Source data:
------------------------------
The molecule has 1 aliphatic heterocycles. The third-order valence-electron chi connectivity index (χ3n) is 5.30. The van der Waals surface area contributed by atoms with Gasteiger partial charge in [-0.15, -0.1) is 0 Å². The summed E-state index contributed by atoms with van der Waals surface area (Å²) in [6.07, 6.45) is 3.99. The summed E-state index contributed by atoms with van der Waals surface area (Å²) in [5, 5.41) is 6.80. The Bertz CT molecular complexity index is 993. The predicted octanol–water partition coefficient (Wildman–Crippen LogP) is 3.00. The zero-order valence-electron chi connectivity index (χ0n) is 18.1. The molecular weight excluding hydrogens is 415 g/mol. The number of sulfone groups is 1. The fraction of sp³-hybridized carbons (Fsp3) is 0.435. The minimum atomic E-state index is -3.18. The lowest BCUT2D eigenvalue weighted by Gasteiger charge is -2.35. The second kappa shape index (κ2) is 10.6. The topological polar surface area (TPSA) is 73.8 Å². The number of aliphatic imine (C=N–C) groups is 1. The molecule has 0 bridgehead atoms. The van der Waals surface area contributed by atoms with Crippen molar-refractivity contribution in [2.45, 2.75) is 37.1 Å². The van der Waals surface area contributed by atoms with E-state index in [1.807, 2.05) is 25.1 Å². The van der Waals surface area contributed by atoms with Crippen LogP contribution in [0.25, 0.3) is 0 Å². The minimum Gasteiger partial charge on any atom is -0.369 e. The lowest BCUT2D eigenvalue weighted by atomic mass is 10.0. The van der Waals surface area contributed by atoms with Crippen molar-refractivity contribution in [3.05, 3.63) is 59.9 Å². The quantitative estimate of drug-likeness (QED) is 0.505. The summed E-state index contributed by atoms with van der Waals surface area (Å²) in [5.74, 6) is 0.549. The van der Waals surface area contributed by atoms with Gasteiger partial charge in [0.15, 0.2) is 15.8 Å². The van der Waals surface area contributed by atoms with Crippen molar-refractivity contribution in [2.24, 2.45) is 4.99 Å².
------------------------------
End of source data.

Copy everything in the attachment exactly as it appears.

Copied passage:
The molecule has 1 aliphatic heterocycles. The third-order valence-electron chi connectivity index (χ3n) is 5.30. The van der Waals surface area contributed by atoms with Gasteiger partial charge in [-0.15, -0.1) is 0 Å². The summed E-state index contributed by atoms with van der Waals surface area (Å²) in [6.07, 6.45) is 3.99. The summed E-state index contributed by atoms with van der Waals surface area (Å²) in [5, 5.41) is 6.80. The Bertz CT molecular complexity index is 993. The predicted octanol–water partition coefficient (Wildman–Crippen LogP) is 3.00. The zero-order valence-electron chi connectivity index (χ0n) is 18.1. The molecular weight excluding hydrogens is 415 g/mol. The number of sulfone groups is 1. The fraction of sp³-hybridized carbons (Fsp3) is 0.435. The minimum atomic E-state index is -3.18. The lowest BCUT2D eigenvalue weighted by Gasteiger charge is -2.35. The second kappa shape index (κ2) is 10.6. The topological polar surface area (TPSA) is 73.8 Å². The number of aliphatic imine (C=N–C) groups is 1. The molecule has 0 bridgehead atoms. The van der Waals surface area contributed by atoms with Crippen molar-refractivity contribution in [2.45, 2.75) is 37.1 Å². The van der Waals surface area contributed by atoms with E-state index in [1.807, 2.05) is 25.1 Å². The van der Waals surface area contributed by atoms with Crippen LogP contribution in [0.25, 0.3) is 0 Å². The minimum Gasteiger partial charge on any atom is -0.369 e. The lowest BCUT2D eigenvalue weighted by atomic mass is 10.0. The van der Waals surface area contributed by atoms with Crippen molar-refractivity contribution in [3.05, 3.63) is 59.9 Å². The quantitative estimate of drug-likeness (QED) is 0.505. The summed E-state index contributed by atoms with van der Waals surface area (Å²) in [5.74, 6) is 0.549. The van der Waals surface area contributed by atoms with Gasteiger partial charge in [0.15, 0.2) is 15.8 Å². The van der Waals surface area contributed by atoms with Crippen molar-refractivity contribution in [2.24, 2.45) is 4.99 Å².